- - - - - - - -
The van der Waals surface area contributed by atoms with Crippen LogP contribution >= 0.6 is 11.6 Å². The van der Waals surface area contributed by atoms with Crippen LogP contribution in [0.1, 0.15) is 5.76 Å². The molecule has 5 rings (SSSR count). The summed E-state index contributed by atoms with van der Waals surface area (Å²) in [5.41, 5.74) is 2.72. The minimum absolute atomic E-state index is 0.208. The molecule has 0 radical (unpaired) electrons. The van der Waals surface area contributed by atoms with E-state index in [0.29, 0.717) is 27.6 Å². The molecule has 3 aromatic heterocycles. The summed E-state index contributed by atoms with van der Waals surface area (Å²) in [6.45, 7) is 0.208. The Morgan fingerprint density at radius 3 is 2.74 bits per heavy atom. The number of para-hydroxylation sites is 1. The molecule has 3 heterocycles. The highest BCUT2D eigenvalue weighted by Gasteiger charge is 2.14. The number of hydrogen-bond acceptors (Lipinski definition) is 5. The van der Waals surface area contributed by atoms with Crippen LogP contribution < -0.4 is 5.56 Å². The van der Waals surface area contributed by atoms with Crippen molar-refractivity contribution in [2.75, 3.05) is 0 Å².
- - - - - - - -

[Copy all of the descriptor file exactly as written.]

The van der Waals surface area contributed by atoms with Crippen LogP contribution >= 0.6 is 11.6 Å². The van der Waals surface area contributed by atoms with Crippen LogP contribution in [0.1, 0.15) is 5.76 Å². The molecule has 5 rings (SSSR count). The summed E-state index contributed by atoms with van der Waals surface area (Å²) in [5.41, 5.74) is 2.72. The minimum absolute atomic E-state index is 0.208. The molecule has 0 radical (unpaired) electrons. The van der Waals surface area contributed by atoms with E-state index in [0.29, 0.717) is 27.6 Å². The molecule has 3 aromatic heterocycles. The summed E-state index contributed by atoms with van der Waals surface area (Å²) in [6.45, 7) is 0.208. The Morgan fingerprint density at radius 3 is 2.74 bits per heavy atom. The number of para-hydroxylation sites is 1. The molecule has 3 heterocycles. The highest BCUT2D eigenvalue weighted by Gasteiger charge is 2.14. The number of hydrogen-bond acceptors (Lipinski definition) is 5. The van der Waals surface area contributed by atoms with Crippen LogP contribution < -0.4 is 5.56 Å². The van der Waals surface area contributed by atoms with Crippen molar-refractivity contribution in [2.75, 3.05) is 0 Å².